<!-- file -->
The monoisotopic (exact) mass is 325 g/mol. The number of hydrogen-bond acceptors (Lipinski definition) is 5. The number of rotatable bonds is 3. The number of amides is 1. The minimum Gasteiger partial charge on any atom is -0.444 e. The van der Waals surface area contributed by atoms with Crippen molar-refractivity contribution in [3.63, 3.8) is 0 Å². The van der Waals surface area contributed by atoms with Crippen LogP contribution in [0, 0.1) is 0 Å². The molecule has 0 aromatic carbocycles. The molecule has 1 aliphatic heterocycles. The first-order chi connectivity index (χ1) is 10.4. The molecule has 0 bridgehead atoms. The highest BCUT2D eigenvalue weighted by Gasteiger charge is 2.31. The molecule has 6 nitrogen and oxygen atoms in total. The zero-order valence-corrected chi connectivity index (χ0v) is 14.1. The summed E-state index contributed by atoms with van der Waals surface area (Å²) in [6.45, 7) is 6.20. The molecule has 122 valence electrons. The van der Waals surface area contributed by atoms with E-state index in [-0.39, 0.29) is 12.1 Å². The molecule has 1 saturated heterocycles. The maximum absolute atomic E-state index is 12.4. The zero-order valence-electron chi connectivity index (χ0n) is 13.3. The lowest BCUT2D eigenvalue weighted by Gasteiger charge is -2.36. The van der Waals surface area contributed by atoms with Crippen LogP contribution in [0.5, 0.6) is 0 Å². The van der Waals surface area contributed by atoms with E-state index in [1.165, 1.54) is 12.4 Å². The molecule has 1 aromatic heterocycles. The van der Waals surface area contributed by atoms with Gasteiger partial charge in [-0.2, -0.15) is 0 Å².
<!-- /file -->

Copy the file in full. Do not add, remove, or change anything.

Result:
The monoisotopic (exact) mass is 325 g/mol. The number of hydrogen-bond acceptors (Lipinski definition) is 5. The number of rotatable bonds is 3. The number of amides is 1. The minimum Gasteiger partial charge on any atom is -0.444 e. The van der Waals surface area contributed by atoms with Crippen molar-refractivity contribution in [3.63, 3.8) is 0 Å². The van der Waals surface area contributed by atoms with Crippen LogP contribution in [0, 0.1) is 0 Å². The molecule has 0 aromatic carbocycles. The molecule has 1 aliphatic heterocycles. The first-order chi connectivity index (χ1) is 10.4. The molecule has 0 bridgehead atoms. The highest BCUT2D eigenvalue weighted by Gasteiger charge is 2.31. The molecule has 6 nitrogen and oxygen atoms in total. The zero-order valence-corrected chi connectivity index (χ0v) is 14.1. The summed E-state index contributed by atoms with van der Waals surface area (Å²) in [6.45, 7) is 6.20. The molecule has 122 valence electrons. The van der Waals surface area contributed by atoms with E-state index in [-0.39, 0.29) is 12.1 Å². The molecule has 1 saturated heterocycles. The maximum absolute atomic E-state index is 12.4. The zero-order valence-electron chi connectivity index (χ0n) is 13.3. The lowest BCUT2D eigenvalue weighted by Gasteiger charge is -2.36. The van der Waals surface area contributed by atoms with Crippen LogP contribution in [0.5, 0.6) is 0 Å². The van der Waals surface area contributed by atoms with E-state index in [1.165, 1.54) is 12.4 Å². The molecule has 1 aromatic heterocycles. The van der Waals surface area contributed by atoms with Gasteiger partial charge in [-0.2, -0.15) is 0 Å².